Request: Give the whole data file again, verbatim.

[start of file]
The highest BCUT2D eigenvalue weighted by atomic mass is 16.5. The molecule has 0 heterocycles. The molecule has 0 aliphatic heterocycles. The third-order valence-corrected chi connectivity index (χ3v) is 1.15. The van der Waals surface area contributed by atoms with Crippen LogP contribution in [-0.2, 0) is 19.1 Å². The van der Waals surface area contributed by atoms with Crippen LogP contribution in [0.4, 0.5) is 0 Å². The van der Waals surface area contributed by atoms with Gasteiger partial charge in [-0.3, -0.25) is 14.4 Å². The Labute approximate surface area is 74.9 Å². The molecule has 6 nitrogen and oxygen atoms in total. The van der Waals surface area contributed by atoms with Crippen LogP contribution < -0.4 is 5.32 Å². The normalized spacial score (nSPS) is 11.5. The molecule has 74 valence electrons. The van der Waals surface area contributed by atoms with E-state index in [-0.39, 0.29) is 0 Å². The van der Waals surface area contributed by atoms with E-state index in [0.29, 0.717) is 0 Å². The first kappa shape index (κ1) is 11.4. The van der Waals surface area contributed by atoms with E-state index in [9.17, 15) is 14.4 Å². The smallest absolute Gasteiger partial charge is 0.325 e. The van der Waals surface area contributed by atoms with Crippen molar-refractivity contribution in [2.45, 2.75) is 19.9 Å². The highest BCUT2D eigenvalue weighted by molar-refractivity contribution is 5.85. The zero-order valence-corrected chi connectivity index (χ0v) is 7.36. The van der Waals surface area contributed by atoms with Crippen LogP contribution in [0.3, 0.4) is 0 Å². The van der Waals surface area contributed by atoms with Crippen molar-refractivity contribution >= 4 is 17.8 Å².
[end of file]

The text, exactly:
The highest BCUT2D eigenvalue weighted by atomic mass is 16.5. The molecule has 0 heterocycles. The molecule has 0 aliphatic heterocycles. The third-order valence-corrected chi connectivity index (χ3v) is 1.15. The van der Waals surface area contributed by atoms with Crippen LogP contribution in [-0.2, 0) is 19.1 Å². The van der Waals surface area contributed by atoms with Crippen LogP contribution in [0.4, 0.5) is 0 Å². The van der Waals surface area contributed by atoms with Gasteiger partial charge in [-0.3, -0.25) is 14.4 Å². The Labute approximate surface area is 74.9 Å². The molecule has 6 nitrogen and oxygen atoms in total. The van der Waals surface area contributed by atoms with Crippen LogP contribution < -0.4 is 5.32 Å². The normalized spacial score (nSPS) is 11.5. The molecule has 74 valence electrons. The van der Waals surface area contributed by atoms with E-state index in [-0.39, 0.29) is 0 Å². The van der Waals surface area contributed by atoms with E-state index in [0.29, 0.717) is 0 Å². The first kappa shape index (κ1) is 11.4. The van der Waals surface area contributed by atoms with E-state index in [9.17, 15) is 14.4 Å². The smallest absolute Gasteiger partial charge is 0.325 e. The van der Waals surface area contributed by atoms with Crippen molar-refractivity contribution in [2.45, 2.75) is 19.9 Å². The highest BCUT2D eigenvalue weighted by molar-refractivity contribution is 5.85. The zero-order valence-corrected chi connectivity index (χ0v) is 7.36. The van der Waals surface area contributed by atoms with Crippen LogP contribution in [0.3, 0.4) is 0 Å². The van der Waals surface area contributed by atoms with Crippen molar-refractivity contribution >= 4 is 17.8 Å².